Discussion in 'Lingua Latina (Latin)' started by tlgrande, Dec 17, 2013.

  1. tlgrande New Member

    Norwegian - Bokmål
    I'm trying to create a motto for the musical organisations as my university, and I'm basing it on the old phrase "wine, women and song".
    I've replaced "wine" with "beer", which makes for a nice alliteration with "canticum" and "cervisiam", so I wanted the last word to begin with a C as well. I also wanted something more gender-neutral (we have two male and two female choirs, as well as a mixed marching band), so I wanted to go with some term for lust/desire, rather than a specific reference to women or men.

    I found "concupiscentia", which seems to fit the bill somewhat, but the definitions I've found seem to lean towards all kinds of earthly desires, rather than specifically carnal ones. There are references to lust in the definitions, but only en par with all kinds of other desire and greed. However, my sources have been limited to online English-language definitions, since most dictionaries do not cover semantics at any great depth.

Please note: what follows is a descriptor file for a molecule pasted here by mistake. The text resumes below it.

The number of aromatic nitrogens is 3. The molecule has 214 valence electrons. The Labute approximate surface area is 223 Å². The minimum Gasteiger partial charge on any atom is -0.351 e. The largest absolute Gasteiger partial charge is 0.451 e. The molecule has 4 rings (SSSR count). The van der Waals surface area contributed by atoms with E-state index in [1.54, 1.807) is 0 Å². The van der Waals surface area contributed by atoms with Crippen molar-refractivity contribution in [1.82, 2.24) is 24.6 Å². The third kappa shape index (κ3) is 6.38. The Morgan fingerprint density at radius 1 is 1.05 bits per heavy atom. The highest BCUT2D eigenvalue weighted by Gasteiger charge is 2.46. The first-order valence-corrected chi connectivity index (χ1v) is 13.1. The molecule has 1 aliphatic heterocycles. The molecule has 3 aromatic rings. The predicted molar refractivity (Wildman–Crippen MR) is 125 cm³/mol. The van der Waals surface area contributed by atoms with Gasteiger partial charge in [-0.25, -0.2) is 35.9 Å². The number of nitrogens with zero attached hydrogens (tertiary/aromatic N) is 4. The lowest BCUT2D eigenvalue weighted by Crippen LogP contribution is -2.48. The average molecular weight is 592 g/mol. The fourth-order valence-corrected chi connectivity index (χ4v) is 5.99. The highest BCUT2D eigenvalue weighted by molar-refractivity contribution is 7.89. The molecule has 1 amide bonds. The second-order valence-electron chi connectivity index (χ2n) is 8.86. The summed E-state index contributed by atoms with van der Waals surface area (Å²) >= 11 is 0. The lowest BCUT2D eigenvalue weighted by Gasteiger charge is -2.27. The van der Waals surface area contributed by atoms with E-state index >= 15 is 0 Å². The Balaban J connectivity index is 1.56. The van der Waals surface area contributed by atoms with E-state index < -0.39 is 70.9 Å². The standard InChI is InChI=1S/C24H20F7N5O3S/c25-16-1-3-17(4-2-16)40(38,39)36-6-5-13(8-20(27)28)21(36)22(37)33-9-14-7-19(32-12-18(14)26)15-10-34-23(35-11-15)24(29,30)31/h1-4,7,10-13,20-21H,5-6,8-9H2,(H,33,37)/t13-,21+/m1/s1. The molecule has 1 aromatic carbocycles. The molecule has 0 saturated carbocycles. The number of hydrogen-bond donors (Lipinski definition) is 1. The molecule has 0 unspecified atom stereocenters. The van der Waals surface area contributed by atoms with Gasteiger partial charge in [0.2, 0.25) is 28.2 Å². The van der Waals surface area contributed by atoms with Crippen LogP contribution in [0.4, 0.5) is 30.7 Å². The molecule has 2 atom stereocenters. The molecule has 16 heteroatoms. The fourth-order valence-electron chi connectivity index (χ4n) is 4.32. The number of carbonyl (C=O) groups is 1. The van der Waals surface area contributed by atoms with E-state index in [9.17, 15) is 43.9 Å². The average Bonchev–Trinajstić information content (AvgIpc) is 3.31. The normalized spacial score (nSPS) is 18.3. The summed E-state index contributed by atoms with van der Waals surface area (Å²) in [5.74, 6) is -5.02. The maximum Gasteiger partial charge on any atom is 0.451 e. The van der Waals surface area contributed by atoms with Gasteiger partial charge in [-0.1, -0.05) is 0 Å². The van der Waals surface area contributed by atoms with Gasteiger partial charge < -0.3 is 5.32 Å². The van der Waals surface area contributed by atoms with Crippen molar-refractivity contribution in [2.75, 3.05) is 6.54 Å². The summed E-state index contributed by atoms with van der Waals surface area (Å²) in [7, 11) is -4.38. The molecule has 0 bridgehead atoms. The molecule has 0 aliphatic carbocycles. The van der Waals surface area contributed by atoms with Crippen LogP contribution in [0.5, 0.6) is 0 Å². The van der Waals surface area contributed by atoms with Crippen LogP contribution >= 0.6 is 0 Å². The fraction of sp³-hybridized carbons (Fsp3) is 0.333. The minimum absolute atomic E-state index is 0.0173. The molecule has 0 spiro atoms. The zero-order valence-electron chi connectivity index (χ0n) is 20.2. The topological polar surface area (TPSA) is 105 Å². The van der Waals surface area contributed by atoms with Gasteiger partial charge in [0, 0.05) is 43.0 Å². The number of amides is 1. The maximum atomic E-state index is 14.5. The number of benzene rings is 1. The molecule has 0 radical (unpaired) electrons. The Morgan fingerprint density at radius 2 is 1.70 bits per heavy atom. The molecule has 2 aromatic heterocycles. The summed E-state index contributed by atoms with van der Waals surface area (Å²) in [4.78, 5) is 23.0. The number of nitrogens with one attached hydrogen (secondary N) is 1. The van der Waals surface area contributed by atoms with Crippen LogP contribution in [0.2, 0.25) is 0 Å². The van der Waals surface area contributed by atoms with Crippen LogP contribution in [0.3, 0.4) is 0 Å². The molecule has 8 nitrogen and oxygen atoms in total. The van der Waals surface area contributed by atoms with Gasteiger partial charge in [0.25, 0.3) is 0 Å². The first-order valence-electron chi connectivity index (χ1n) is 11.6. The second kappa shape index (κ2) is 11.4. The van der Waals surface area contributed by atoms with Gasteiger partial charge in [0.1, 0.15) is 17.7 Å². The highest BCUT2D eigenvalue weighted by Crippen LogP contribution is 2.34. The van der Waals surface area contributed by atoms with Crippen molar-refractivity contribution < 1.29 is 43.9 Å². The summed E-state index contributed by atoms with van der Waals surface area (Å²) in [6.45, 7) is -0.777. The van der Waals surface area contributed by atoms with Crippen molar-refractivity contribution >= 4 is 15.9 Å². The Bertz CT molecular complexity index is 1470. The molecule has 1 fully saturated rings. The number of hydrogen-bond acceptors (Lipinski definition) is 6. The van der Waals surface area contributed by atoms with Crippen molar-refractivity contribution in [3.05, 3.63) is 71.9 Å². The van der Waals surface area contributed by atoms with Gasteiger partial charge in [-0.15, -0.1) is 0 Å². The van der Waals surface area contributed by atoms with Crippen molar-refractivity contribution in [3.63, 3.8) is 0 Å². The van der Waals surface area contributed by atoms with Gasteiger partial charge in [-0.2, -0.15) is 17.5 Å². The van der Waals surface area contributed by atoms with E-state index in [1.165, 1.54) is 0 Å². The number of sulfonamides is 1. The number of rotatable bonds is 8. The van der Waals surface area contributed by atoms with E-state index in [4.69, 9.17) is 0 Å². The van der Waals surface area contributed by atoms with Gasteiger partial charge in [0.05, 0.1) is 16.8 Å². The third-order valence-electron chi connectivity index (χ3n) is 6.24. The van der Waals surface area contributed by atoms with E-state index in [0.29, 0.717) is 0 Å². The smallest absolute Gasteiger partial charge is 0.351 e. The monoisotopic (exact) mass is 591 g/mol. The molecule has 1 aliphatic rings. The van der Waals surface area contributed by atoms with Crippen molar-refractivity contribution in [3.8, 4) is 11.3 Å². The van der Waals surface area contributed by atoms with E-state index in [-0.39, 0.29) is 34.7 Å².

I would really appreciate if anyone could explain the denotations and connotations of the word "concupiscentia" to me, and if it doesn't have the meaning I'm going for, I would be very grateful for any other suggestions you may be able to come up with. (I also know about "cupido", but I would rather avoid using that, as it's the name of a lad's mag in my country, and I'd like to avoid those connotations.)

    Thank you!
  2. relativamente Senior Member

    catalan and spanish
  3. Scholiast

    Scholiast Senior Member


    And with all respect to both contributors, neither concupscentia nor cupiditas will quite do. The theme of "Wein, Weib und Gesang" is fundamentally cheerful, and both these Latin words have negative nuances. If it must alliterate, then carmen, cervisia, Cupido in reference to the mischievous infant archer might do, at least for a male voice choir. (But what would think the sopranos and altos in your ensemble about that?). merum, mulier, musica (in chosen order of priority) might also do the trick.


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